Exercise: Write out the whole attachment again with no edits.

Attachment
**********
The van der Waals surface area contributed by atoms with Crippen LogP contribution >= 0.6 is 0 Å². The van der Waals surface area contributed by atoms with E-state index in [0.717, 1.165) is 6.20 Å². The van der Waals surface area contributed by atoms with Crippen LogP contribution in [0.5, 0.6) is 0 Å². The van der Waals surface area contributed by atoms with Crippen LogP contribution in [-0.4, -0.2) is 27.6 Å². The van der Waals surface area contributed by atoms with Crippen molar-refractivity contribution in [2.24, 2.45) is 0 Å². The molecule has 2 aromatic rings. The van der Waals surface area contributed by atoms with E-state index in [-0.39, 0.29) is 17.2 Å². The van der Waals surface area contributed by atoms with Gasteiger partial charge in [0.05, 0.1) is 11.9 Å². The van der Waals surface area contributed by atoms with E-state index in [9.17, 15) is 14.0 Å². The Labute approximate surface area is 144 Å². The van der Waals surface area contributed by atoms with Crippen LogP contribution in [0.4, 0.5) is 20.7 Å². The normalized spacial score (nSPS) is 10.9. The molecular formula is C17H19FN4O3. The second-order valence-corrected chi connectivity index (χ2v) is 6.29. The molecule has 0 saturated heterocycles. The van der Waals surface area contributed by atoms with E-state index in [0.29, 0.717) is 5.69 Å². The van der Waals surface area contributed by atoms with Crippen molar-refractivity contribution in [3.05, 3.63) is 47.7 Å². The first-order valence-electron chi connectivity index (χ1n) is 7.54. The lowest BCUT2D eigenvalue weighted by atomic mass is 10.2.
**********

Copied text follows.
The van der Waals surface area contributed by atoms with Crippen LogP contribution >= 0.6 is 0 Å². The van der Waals surface area contributed by atoms with E-state index in [0.717, 1.165) is 6.20 Å². The van der Waals surface area contributed by atoms with Crippen LogP contribution in [0.5, 0.6) is 0 Å². The van der Waals surface area contributed by atoms with Crippen LogP contribution in [-0.4, -0.2) is 27.6 Å². The van der Waals surface area contributed by atoms with Crippen molar-refractivity contribution in [2.24, 2.45) is 0 Å². The molecule has 2 aromatic rings. The van der Waals surface area contributed by atoms with E-state index in [-0.39, 0.29) is 17.2 Å². The van der Waals surface area contributed by atoms with Gasteiger partial charge in [0.05, 0.1) is 11.9 Å². The van der Waals surface area contributed by atoms with E-state index in [9.17, 15) is 14.0 Å². The Labute approximate surface area is 144 Å². The van der Waals surface area contributed by atoms with Crippen LogP contribution in [0.4, 0.5) is 20.7 Å². The normalized spacial score (nSPS) is 10.9. The molecular formula is C17H19FN4O3. The second-order valence-corrected chi connectivity index (χ2v) is 6.29. The molecule has 0 saturated heterocycles. The van der Waals surface area contributed by atoms with E-state index in [0.29, 0.717) is 5.69 Å². The van der Waals surface area contributed by atoms with Crippen molar-refractivity contribution in [3.05, 3.63) is 47.7 Å². The first-order valence-electron chi connectivity index (χ1n) is 7.54. The lowest BCUT2D eigenvalue weighted by atomic mass is 10.2.